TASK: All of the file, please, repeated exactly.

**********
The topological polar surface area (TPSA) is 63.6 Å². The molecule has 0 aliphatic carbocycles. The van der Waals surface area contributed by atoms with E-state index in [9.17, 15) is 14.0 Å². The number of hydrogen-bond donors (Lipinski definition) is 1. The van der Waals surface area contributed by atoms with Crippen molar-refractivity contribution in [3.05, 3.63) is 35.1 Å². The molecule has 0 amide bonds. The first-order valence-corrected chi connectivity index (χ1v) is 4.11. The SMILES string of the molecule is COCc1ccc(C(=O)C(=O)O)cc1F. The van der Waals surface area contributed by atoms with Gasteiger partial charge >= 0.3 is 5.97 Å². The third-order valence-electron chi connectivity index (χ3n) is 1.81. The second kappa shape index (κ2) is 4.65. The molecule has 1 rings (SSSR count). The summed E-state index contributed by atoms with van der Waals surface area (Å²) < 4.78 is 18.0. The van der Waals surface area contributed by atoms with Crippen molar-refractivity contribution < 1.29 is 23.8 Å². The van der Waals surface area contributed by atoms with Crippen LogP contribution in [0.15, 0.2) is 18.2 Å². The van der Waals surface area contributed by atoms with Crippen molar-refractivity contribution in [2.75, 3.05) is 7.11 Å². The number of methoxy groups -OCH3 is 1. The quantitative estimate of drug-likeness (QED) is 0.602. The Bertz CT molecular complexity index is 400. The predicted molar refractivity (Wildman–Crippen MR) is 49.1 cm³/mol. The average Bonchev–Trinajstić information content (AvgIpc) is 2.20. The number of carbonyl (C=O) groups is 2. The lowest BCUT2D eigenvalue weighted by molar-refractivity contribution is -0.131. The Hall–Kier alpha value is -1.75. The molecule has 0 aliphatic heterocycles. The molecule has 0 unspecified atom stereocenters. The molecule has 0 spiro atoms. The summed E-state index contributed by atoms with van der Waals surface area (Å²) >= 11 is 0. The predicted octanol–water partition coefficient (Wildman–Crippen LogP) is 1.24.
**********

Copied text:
The topological polar surface area (TPSA) is 63.6 Å². The molecule has 0 aliphatic carbocycles. The van der Waals surface area contributed by atoms with E-state index in [9.17, 15) is 14.0 Å². The number of hydrogen-bond donors (Lipinski definition) is 1. The van der Waals surface area contributed by atoms with Crippen molar-refractivity contribution in [3.05, 3.63) is 35.1 Å². The molecule has 0 amide bonds. The first-order valence-corrected chi connectivity index (χ1v) is 4.11. The SMILES string of the molecule is COCc1ccc(C(=O)C(=O)O)cc1F. The van der Waals surface area contributed by atoms with Gasteiger partial charge >= 0.3 is 5.97 Å². The third-order valence-electron chi connectivity index (χ3n) is 1.81. The second kappa shape index (κ2) is 4.65. The molecule has 1 rings (SSSR count). The summed E-state index contributed by atoms with van der Waals surface area (Å²) < 4.78 is 18.0. The van der Waals surface area contributed by atoms with Crippen molar-refractivity contribution < 1.29 is 23.8 Å². The van der Waals surface area contributed by atoms with Crippen LogP contribution in [0.15, 0.2) is 18.2 Å². The van der Waals surface area contributed by atoms with Crippen molar-refractivity contribution in [2.75, 3.05) is 7.11 Å². The number of methoxy groups -OCH3 is 1. The quantitative estimate of drug-likeness (QED) is 0.602. The Bertz CT molecular complexity index is 400. The predicted molar refractivity (Wildman–Crippen MR) is 49.1 cm³/mol. The average Bonchev–Trinajstić information content (AvgIpc) is 2.20. The number of carbonyl (C=O) groups is 2. The lowest BCUT2D eigenvalue weighted by molar-refractivity contribution is -0.131. The Hall–Kier alpha value is -1.75. The molecule has 0 aliphatic heterocycles. The molecule has 0 unspecified atom stereocenters. The molecule has 0 spiro atoms. The summed E-state index contributed by atoms with van der Waals surface area (Å²) >= 11 is 0. The predicted octanol–water partition coefficient (Wildman–Crippen LogP) is 1.24.